|Oliver Hazard Perry by Gilbert Stuart, 1818|
Today marks the anniversary of both the birth and death of the famed American Naval Commodore, Oliver Hazard Perry. Controversial and celebrated in equal measure, he is memorialised today in the form of monuments, buildings and numerous place names.
Perry served to great acclaim in the War of 1812, among others, and was highly decorated for his exploits, even if he was not always the most politic of gentlemen.
In addition to his naval career, Perry was known for his efforts to combat piracy and in 1819 he was due to meet with Simon Bolivar to discuss measures again pirates in the Caribbean. To this end, he was on board the USS Nonsuch, returning from Venezuela and an expedition up the Orinoco River. Mosquitos were a persistent problem and during the long, hot summer, Perry contracted yellow fever as a result of the insects.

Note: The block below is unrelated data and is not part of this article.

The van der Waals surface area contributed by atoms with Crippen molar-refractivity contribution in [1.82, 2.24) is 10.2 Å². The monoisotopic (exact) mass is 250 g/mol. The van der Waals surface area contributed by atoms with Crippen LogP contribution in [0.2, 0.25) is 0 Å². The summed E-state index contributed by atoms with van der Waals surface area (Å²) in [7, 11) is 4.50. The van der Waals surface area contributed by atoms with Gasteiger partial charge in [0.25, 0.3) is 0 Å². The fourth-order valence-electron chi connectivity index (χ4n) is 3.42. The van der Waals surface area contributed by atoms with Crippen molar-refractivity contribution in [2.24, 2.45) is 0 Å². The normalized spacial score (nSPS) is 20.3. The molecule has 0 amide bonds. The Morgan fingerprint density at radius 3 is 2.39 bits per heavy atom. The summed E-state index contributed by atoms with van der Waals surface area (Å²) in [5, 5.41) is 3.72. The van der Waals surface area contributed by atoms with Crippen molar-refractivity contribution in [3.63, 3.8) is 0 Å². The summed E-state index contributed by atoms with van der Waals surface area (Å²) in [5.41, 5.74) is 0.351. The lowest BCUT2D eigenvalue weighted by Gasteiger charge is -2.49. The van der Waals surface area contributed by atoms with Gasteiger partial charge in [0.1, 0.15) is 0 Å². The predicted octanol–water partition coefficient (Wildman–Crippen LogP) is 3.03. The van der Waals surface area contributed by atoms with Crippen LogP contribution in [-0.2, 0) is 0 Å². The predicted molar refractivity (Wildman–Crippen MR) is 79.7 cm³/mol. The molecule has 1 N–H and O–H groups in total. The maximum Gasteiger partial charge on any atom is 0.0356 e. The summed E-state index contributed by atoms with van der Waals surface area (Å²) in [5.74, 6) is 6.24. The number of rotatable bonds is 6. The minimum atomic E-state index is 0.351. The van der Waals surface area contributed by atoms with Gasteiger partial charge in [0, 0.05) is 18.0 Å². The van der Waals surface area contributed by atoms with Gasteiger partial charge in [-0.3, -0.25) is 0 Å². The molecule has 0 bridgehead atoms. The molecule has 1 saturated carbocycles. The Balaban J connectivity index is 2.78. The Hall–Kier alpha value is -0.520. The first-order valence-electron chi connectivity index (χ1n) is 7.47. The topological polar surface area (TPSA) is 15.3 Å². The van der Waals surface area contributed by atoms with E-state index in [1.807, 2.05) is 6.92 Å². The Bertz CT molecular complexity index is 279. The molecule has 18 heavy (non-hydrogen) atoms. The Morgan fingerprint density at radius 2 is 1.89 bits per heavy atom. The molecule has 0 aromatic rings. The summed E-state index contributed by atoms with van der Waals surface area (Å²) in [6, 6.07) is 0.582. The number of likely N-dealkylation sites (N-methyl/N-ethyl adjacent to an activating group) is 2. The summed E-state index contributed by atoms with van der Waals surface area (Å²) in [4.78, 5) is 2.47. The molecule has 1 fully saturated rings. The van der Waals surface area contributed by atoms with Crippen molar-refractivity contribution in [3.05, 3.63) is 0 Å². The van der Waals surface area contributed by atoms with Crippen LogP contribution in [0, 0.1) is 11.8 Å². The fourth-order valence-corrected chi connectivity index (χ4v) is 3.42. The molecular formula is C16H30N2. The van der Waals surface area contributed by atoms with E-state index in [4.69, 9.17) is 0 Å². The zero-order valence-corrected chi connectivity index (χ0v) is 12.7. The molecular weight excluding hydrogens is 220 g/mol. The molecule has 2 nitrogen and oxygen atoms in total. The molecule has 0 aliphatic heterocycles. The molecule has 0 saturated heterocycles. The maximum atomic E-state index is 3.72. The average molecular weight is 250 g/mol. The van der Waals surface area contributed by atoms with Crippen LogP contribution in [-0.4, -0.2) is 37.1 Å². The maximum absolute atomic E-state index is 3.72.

With the Commodore declining fast, the crew of the Nonsuch made desperate efforts to reach Trinidad and medical care but their efforts were destined to fail. As the ship approached the island Perry died on the day he reached the age of thirty four. Initially buried in Port of Spain, Trinidad, his remains were later reclaimed and moved to Newport, Rhode Island, near his childhood home.